Slowly but surely, my Fulbright research is ramping up. Each day, after three hours of Hindi class, a brief lunch, and wrangling with rickshaw drivers, I’ve been sneaking in research “field trips.” Last week, I went to Dastkar’s Nature Bazaar — twice.Dastkar is an Indian “society for crafts and craftspeople…that aims at improving the economic status of craftspeople, thereby promoting the survival of traditional crafts.” The organization annually hosts the largest craft show in India, the Nature Bazaar – just in time for Diwali shopping!
Dastkar brings together the widest array of high quality handcraft products and techniques that I have come across in one location. If only the fair happened more than once a year! To make up for this loss, I’ve been going as often as possible – twice so far last week and plans to go at least twice again before the fair ends. (For research purposes, of course!) The Nature Bazaar is both a direct-to-consumer retail opportunity for craftspeople, hailing from every corner of India, as well as essentially a tradeshow venue. Buyers from all over the world travel to Dastkar to examine what innovative, creative items have been developed over the past year. I spent my time at Dastkar ogling and petting every piece of cloth in sight and talking with as many artisans as possible. I was surprised to discover that some of the vendors already sell at or have relationships with big American brands. I talked with a weaver from Rajasthan (northwest India) who sells his gorgeous handwoven, naturally dyed shawls at ABC Carpet & Home in NYC (a drool-worthy store, to say the least), as well as Archana Kumari, a charming embroidery designer whose products may be appearing in Anthropologie this year. (Fingers crossed!) The Dastkar bazaar is my happy place.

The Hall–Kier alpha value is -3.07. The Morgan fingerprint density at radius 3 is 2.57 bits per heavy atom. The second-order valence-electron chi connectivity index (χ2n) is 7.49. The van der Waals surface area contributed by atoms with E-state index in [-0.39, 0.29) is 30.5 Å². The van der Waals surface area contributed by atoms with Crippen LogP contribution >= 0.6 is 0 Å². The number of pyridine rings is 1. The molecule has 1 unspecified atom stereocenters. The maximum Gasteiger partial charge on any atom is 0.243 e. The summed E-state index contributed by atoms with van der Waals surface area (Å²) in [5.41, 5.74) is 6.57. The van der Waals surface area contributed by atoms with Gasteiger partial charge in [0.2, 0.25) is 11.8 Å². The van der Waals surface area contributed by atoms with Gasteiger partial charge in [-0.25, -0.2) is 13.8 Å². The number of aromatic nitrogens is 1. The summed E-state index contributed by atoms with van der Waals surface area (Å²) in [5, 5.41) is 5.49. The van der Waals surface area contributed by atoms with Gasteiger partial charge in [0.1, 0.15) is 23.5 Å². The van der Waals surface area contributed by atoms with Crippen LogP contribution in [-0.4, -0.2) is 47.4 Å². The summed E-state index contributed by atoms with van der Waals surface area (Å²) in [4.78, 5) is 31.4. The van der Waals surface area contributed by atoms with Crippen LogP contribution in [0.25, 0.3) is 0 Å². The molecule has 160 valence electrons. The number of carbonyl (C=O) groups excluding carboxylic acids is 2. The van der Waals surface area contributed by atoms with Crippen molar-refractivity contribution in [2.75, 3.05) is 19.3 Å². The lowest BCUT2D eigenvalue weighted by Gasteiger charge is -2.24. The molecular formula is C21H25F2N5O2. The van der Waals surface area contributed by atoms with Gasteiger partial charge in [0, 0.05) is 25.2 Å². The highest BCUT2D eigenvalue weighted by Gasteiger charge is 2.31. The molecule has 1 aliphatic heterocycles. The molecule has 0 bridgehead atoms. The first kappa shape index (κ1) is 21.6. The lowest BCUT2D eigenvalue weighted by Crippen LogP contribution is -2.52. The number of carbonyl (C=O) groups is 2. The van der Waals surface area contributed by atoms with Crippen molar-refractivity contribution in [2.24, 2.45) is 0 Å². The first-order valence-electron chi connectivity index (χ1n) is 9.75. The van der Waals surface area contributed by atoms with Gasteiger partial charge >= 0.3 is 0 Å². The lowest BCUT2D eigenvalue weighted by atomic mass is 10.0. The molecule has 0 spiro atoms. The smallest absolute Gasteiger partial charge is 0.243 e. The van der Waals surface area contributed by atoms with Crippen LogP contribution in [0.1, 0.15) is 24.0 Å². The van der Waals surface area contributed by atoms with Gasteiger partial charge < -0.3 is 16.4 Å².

In addition to the endless array of crafts, the Nature Bazaar features food and performances from all over India. During my two visits, I treated myself to pyaz kachori (sort of like a fried pita pocket filled with onion and spiced deliciousness), stick kulfi (tall, thin, pyramid-shaped, cashew-flavored ice cream on a stick), and methi parantha with raita (fenugreek-spiced, bready pancake served with yogurt sauce). I also watched and attempted to film traditional Rajasthani dance performances. (You’ll figure out from the video that this is my first attempt to film live-action with my camera. The film gives you an idea of what the dance and music was like, if you can manage to avoid getting motion sickness. Future films will be better – I promise!)